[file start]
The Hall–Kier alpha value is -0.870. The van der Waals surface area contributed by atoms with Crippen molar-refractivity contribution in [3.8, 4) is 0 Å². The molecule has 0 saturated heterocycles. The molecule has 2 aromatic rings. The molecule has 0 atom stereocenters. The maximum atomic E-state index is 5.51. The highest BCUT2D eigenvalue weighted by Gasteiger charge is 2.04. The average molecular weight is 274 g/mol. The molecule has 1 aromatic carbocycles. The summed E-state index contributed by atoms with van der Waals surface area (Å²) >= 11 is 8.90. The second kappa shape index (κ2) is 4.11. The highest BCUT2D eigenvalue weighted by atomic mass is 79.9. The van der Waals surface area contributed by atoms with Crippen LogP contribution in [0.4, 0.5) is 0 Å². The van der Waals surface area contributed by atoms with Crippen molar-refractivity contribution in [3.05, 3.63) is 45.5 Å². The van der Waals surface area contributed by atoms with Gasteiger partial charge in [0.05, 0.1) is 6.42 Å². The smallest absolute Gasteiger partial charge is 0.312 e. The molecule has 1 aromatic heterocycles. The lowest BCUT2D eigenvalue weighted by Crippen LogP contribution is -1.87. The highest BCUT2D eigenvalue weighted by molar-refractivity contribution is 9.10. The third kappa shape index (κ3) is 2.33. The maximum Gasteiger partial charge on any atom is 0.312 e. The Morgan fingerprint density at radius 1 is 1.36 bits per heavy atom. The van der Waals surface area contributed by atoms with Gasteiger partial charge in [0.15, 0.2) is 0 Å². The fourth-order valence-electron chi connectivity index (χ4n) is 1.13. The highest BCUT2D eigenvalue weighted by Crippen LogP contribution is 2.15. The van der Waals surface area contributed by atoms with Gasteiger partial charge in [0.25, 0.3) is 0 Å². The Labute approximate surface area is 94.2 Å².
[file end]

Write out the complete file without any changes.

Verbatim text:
The Hall–Kier alpha value is -0.870. The van der Waals surface area contributed by atoms with Crippen molar-refractivity contribution in [3.8, 4) is 0 Å². The molecule has 0 saturated heterocycles. The molecule has 2 aromatic rings. The molecule has 0 atom stereocenters. The maximum atomic E-state index is 5.51. The highest BCUT2D eigenvalue weighted by Gasteiger charge is 2.04. The average molecular weight is 274 g/mol. The molecule has 1 aromatic carbocycles. The summed E-state index contributed by atoms with van der Waals surface area (Å²) >= 11 is 8.90. The second kappa shape index (κ2) is 4.11. The highest BCUT2D eigenvalue weighted by atomic mass is 79.9. The van der Waals surface area contributed by atoms with Crippen LogP contribution in [0.4, 0.5) is 0 Å². The van der Waals surface area contributed by atoms with Crippen molar-refractivity contribution in [3.05, 3.63) is 45.5 Å². The van der Waals surface area contributed by atoms with Gasteiger partial charge in [0.05, 0.1) is 6.42 Å². The smallest absolute Gasteiger partial charge is 0.312 e. The molecule has 1 aromatic heterocycles. The lowest BCUT2D eigenvalue weighted by Crippen LogP contribution is -1.87. The highest BCUT2D eigenvalue weighted by molar-refractivity contribution is 9.10. The third kappa shape index (κ3) is 2.33. The maximum Gasteiger partial charge on any atom is 0.312 e. The Morgan fingerprint density at radius 1 is 1.36 bits per heavy atom. The van der Waals surface area contributed by atoms with Gasteiger partial charge in [0.15, 0.2) is 0 Å². The fourth-order valence-electron chi connectivity index (χ4n) is 1.13. The highest BCUT2D eigenvalue weighted by Crippen LogP contribution is 2.15. The van der Waals surface area contributed by atoms with Gasteiger partial charge in [0.25, 0.3) is 0 Å². The Labute approximate surface area is 94.2 Å².